2) This is barometric based, but you can do altitude correction based on known points.
    3) Nothing on IF/TSS…I wish.

    Hi Anon-

    RE: MicroSDHC

    I used a 16GB chip

    Hi Kim-

    RE: Edge 800 or 705

    Go with the Edge 800, it’s also available now.

    Hi Phil-

    RE: Replacing Edge 705

    Agree completely.

    Hi Michael-


    Hi Akela-

    RE: City Navigator

    Yes, highly recommend it. Now, if you’re fairly techy, you can create the maps for free opensource, but it takes some geek skillz.

    Hi Koen-


    Hi Lasse-

    Manual Zero-

    It has a auto calibration, but I don’t have a PT hub (I have a Cinqo), so I can’t comment specifically if it acts differently in that scenario.

  103. M

    Thanks for the review – answered nearly all of my questions.

    As for the Tempurature I commute daily into work and am really looking forward to knowing the crazy tempuratures I endure through-out the year on my 20 mile commute. (you missed Temp off your chart btw and the Edge 705 doesnt have it)

  104. Jota

    Excellent review!

    Can you ask Garmin to add the geocaching feature? I think it’s the only thing missing in it!

    Can you also tell me if you can follow a saved mountain bike track in a sunny day without using the display light? Or without putting the light on it’s unreadable?

    Thank you.

  105. Anonymous

    Thanks for the great review! Really helpful. Keep going on! Pierre – from France

  106. ProfGruen


    I ve got 2 questions, please:

    1. if you use a Garmin sd card with a puchased topo map in the Edge 800 – how can you extend the internal storage up to 8 GB? Are there 2 SD card slots on the Edge 800?

    2. if you want to overlay a customized map like described in your test – how large can this map be? 5×5 miles?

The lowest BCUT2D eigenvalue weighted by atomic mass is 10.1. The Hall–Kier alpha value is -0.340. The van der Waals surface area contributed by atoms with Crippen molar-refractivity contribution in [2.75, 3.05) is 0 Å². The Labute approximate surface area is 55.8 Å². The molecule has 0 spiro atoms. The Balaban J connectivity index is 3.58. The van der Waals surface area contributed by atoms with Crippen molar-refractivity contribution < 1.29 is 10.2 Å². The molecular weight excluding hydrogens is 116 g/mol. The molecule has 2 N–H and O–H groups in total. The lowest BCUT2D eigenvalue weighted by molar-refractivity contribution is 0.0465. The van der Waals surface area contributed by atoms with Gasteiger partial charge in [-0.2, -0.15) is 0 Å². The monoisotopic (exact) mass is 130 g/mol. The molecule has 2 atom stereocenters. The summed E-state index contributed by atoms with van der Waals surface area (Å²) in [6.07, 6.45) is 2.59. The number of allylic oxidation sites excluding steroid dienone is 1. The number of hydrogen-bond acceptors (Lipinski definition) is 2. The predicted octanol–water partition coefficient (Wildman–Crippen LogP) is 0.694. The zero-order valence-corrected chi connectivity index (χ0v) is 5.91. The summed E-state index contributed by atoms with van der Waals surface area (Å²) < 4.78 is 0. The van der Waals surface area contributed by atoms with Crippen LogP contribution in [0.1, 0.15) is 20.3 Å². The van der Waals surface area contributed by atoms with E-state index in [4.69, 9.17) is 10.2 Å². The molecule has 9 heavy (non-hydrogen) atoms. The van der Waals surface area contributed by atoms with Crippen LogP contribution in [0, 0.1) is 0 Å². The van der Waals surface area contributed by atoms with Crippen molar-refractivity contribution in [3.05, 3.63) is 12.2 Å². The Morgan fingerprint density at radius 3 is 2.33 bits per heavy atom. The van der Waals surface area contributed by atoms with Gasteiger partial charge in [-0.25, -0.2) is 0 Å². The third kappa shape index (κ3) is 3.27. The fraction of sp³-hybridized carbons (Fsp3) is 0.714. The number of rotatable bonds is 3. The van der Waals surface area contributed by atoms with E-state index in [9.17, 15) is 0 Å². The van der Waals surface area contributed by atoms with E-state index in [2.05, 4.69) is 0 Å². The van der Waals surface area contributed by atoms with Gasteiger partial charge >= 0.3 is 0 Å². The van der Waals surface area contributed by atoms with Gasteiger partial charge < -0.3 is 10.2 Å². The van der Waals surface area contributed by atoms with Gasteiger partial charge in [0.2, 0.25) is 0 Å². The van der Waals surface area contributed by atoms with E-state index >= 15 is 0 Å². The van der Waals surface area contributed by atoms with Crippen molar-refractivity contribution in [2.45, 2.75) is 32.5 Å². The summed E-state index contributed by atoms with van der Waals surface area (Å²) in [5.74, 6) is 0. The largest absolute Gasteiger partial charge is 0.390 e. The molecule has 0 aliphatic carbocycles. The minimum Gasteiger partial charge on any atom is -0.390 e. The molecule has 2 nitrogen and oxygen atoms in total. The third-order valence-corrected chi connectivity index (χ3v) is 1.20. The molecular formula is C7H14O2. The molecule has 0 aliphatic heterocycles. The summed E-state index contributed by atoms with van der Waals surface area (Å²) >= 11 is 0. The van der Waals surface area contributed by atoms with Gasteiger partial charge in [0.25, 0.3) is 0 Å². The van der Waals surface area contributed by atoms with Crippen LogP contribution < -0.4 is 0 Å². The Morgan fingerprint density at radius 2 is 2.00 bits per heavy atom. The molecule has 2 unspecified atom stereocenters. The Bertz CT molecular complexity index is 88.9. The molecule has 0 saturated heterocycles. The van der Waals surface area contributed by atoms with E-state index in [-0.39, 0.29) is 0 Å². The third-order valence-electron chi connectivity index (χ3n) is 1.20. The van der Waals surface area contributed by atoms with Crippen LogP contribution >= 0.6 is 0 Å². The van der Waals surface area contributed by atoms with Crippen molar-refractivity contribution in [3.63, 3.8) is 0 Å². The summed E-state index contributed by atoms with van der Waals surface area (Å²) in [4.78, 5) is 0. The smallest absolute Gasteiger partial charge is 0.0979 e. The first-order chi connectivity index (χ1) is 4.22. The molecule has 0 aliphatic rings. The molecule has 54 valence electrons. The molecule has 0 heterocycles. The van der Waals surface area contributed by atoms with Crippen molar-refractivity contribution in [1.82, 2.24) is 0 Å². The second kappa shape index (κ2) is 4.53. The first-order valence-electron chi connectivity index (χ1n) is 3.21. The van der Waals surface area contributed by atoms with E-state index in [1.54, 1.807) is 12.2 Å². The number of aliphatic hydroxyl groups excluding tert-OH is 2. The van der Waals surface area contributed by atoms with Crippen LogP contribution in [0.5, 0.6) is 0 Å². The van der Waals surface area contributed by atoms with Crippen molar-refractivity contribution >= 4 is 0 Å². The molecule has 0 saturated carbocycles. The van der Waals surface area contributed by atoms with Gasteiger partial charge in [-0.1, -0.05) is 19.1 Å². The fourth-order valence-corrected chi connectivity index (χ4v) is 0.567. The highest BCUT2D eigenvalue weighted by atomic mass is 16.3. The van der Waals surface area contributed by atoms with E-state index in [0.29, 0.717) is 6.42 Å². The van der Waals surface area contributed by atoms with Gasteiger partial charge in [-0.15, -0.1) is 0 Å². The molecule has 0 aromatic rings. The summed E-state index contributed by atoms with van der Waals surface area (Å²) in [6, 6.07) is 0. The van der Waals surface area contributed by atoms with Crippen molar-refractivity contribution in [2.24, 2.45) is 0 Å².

107. James K

    Quick question from a newbie to the 800.

    I have the Navigator Europe map on an SD that works with my new 800.

    How/where can I create a route online then load it onto the garmin 800?

  108. Jay

    Since I won’t be cyclotouring again until Summer, 2011 I want to hold off buying the 800 bundle until the latest City Nav maps are issued. When does Garmin release updated maps?

  109. Anonymous


    This was a brilliant review hanks. Certainly helped me to buy the 800. I have two questions.

    1. Mine came with the UK Ordinance Survey. Can I load both the O/S map and the City Map?
    2. Does the 800 work with the free version of SportTrack

  110. Anonymous

    Just reeived my edge 800 and I can;t find the setting to customize data fields. The manual says to go to Menu > bike settings > Datafields. There is no ‘data fields’ manu under Bike settings. Yes, I scrolled :-) Any help is appreciated.

  111. tms

    Great review! I’m looking at making the upgrade from the 705 to the 800 as a friend is interested in buying the former from me, and had a few technical questions:

    – How are the Birdseye/Custom Map tiles loaded onto the device – are they combined into the .img file, or are they freestanding files? I currently use the OSM maps rather than CityNavigator as they allow me to edit the street maps myself (lots of construction around here lately, so Navteq’s map updates take too long to trickle through). Just want to make sure that the system will work with these maps.

    – In the review, you mention a download limit of 105MB for the Birdseye tiles. Has Garmin made any changes to this since then, or is this limit still in place? This feature seems like it would be incredibly useful, but as you say a limit like that pretty much cripples it.

    – Do the Birdseye images have much effect on responsiveness? The 705’s maps were pretty sluggish, so I’m glad to hear that they’ve improved that. Just want to make sure that the satellite images don’t mess that up ;)

    – With the Custom maps, is it possible to work transparency into the images or is it just an opaque layer that obscures the underlying map? Being able to add an overlay for a race course would be quite useful, but totally obscuring the underlying map somewhat limits that. I’m guessing not as that would add a lot of complexity, but figured that I’d ask as that mid-way screenshot you showed had a transparency slider.